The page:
By Lowana Veal
REYKJAVIK (IDN) – With tension rapidly escalating between the United States and Russia – and indeed between these countries and others – a seminar on disarmament held in parallel with the 14th NATO Conference on Weapons of Mass Destruction in Iceland came at an appropriate time. [P 12] JAPANESE TEXT VERSION PDF | NORWEGIAN | SWEDISH
The idea for the seminar, entitled ‘Practical Approaches to Disarmament in Uncertain Times’, surfaced in July when Iceland’s Prime Minister, Katrin Jakobsdottir, was in Brussels for a NATO conference. While inviting NATO officials to Reykjavik, Jakobsdottir said the focus would be on disarmament. “Disarmament is not discussed enough at NATO meetings,” she told IDN.
In Brussels, she took the opportunity of meeting delegates from the International Campaign to Abolish Nuclear Weapons (ICAN) and invited them to Iceland as part of a side event at the NATO conference.
ICAN was awarded the 2017 Nobel Peace “for its work to draw attention to the catastrophic humanitarian consequences of any use of nuclear weapons and for its ground-breaking efforts to achieve a treaty-based prohibition on such weapons.”
The conference on October 29-30, 2018, which was attended by 140 delegates from NATO countries, burgeoning NATO countries such as Ukraine, the United Nations and international bodies such as the Comprehensive Nuclear-Test-Ban Treaty Organisation (CTBTO), was the largest to date.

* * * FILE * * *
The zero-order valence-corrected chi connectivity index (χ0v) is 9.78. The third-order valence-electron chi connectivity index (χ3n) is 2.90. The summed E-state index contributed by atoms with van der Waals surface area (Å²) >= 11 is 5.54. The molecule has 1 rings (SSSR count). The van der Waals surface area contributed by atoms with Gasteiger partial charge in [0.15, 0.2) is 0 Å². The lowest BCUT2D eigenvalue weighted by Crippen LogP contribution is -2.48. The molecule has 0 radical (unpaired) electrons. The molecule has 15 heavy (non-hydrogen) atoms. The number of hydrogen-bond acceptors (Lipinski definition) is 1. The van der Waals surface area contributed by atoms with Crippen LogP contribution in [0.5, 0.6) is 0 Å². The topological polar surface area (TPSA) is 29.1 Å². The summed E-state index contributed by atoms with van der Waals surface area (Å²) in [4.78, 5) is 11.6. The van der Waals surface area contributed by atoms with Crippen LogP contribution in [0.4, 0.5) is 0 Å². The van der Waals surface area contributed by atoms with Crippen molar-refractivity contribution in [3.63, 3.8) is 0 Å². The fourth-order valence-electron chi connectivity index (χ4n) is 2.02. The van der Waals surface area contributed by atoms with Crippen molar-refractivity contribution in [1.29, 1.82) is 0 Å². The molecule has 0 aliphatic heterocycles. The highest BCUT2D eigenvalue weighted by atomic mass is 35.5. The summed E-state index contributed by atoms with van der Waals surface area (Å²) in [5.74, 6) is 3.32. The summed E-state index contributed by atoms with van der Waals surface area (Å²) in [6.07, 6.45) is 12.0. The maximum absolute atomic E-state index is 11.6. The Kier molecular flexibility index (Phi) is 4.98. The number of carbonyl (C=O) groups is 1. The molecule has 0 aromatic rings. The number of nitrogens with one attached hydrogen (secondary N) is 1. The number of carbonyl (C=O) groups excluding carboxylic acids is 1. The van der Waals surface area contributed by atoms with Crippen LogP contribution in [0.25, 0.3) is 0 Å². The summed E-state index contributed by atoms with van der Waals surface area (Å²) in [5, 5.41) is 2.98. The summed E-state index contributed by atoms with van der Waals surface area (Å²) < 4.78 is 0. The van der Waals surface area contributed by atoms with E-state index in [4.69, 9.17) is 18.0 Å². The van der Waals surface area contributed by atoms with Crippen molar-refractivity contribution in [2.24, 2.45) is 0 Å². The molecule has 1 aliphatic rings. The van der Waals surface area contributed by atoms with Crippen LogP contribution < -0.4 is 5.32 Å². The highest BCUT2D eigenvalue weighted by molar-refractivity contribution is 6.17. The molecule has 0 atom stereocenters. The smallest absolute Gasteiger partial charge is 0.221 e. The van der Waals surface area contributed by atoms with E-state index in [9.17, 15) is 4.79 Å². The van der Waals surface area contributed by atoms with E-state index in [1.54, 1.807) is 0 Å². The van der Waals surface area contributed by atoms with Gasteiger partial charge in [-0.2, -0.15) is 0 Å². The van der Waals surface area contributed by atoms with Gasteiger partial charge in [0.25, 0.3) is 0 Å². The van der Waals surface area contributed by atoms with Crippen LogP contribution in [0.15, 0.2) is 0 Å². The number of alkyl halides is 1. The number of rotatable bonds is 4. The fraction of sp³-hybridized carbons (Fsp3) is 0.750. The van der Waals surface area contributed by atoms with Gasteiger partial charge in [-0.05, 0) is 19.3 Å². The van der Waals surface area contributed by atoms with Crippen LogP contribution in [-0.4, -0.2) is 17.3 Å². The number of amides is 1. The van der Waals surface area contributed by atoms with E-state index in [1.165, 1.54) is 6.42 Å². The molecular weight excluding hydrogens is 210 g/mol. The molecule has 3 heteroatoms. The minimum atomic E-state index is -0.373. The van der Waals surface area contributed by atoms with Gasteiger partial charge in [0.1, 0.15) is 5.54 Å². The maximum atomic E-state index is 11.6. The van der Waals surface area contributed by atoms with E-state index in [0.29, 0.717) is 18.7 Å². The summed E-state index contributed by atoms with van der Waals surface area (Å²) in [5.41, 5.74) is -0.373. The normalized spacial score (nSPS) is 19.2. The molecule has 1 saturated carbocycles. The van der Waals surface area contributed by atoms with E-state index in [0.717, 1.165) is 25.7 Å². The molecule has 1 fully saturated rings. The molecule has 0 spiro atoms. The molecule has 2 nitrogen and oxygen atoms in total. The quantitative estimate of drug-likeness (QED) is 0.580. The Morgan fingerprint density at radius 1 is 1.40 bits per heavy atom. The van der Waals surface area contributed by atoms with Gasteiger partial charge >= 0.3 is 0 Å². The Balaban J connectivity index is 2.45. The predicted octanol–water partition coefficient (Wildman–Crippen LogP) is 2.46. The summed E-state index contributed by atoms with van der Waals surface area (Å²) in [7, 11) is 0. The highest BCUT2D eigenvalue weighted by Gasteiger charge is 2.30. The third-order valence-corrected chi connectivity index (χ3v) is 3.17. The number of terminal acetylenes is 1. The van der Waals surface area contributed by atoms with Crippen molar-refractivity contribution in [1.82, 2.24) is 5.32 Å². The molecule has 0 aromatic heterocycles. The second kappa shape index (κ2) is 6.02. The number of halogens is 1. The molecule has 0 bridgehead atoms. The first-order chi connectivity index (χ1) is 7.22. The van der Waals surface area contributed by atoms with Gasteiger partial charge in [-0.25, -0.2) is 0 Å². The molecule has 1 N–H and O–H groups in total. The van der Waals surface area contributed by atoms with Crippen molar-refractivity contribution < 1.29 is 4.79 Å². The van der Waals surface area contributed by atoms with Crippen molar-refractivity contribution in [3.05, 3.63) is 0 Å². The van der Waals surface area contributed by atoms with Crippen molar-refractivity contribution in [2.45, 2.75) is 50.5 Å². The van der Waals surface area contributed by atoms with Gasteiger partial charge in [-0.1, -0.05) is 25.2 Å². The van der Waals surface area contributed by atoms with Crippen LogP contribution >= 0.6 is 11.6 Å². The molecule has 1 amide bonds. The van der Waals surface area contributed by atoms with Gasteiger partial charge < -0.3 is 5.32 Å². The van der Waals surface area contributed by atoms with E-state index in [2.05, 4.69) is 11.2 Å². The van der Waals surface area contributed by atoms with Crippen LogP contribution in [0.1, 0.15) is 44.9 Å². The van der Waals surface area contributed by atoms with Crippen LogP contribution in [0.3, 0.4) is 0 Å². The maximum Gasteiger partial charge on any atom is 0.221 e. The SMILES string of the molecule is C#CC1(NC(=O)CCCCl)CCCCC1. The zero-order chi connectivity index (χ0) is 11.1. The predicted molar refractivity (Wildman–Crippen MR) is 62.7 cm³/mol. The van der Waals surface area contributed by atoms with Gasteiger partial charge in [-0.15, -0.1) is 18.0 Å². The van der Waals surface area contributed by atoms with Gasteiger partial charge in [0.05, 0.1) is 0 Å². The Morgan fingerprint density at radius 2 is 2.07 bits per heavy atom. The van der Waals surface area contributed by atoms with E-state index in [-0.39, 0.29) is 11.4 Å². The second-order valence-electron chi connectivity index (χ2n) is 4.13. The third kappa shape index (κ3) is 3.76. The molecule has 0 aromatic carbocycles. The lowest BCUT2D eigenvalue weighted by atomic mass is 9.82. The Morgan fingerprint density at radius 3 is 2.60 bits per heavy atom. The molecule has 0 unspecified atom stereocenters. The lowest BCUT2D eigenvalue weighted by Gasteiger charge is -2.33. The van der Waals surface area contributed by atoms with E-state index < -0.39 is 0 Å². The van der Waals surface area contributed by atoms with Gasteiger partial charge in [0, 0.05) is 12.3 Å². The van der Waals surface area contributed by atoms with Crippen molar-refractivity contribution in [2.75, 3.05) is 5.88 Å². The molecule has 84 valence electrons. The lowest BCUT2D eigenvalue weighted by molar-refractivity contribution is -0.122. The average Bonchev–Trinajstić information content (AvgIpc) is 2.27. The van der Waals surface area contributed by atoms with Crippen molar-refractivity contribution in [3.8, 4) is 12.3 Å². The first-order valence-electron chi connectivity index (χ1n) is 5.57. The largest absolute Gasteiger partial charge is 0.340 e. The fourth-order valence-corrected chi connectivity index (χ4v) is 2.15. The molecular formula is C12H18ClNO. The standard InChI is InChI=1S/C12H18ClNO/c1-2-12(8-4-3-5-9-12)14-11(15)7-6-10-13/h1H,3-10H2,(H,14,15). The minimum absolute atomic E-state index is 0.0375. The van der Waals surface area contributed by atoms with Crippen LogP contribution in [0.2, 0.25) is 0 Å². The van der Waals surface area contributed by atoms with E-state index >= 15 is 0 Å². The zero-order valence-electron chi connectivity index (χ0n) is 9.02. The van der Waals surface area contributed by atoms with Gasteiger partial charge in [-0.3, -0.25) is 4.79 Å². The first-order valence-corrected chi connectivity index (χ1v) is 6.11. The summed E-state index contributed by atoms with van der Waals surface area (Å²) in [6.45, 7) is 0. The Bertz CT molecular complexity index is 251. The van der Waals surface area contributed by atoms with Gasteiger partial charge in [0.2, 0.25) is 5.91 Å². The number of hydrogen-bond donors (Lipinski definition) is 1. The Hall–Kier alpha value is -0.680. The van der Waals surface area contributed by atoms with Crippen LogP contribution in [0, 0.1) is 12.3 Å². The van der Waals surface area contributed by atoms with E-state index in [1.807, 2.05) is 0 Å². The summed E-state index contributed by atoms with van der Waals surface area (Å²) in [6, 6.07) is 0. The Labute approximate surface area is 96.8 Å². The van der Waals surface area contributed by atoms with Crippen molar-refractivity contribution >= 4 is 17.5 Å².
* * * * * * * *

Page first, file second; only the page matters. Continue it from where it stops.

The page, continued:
In a keynote speech, NATO Deputy Secretary-General Rose Gottemoeller stressed that NATO “must persist in working within the NPT (Treaty on the Non-Proliferation of Nuclear Weapons) and resist the temptation to seek shortcuts that leave out the nuclear weapon states, or ignore our other international commitments. NATO allies have stated clearly that they will not support approaches to disarmament that ignore global security conditions or undermine the NPT.”
Recently, both George Schultz, former U.S. Secretary of State under Ronald Reagan, and Mikhail Gorbachev, former president of the Soviet Union, have written opinion pieces in the New York Times, with Schultz saying that the 1987 Intermediate-Range Nuclear Forces Treaty (INF Treaty) signed by Reagan and Gorbachev should be kept and Gorbachev asking if it was not too late to return to dialogue and negotiations. Their opinions formed an opener for panel discussion at the disarmament seminar.
Tytti Eräsö, who works with the Stockholm International Peace Research Institute (SIPRI) in Sweden, pointed out that missile defence is one of the obstacles to nuclear arms control, and that Reagan and Gorbachev talked about eliminating all nuclear weapons, not just those of medium range. But “there is no political will for arms control”, she pointed out.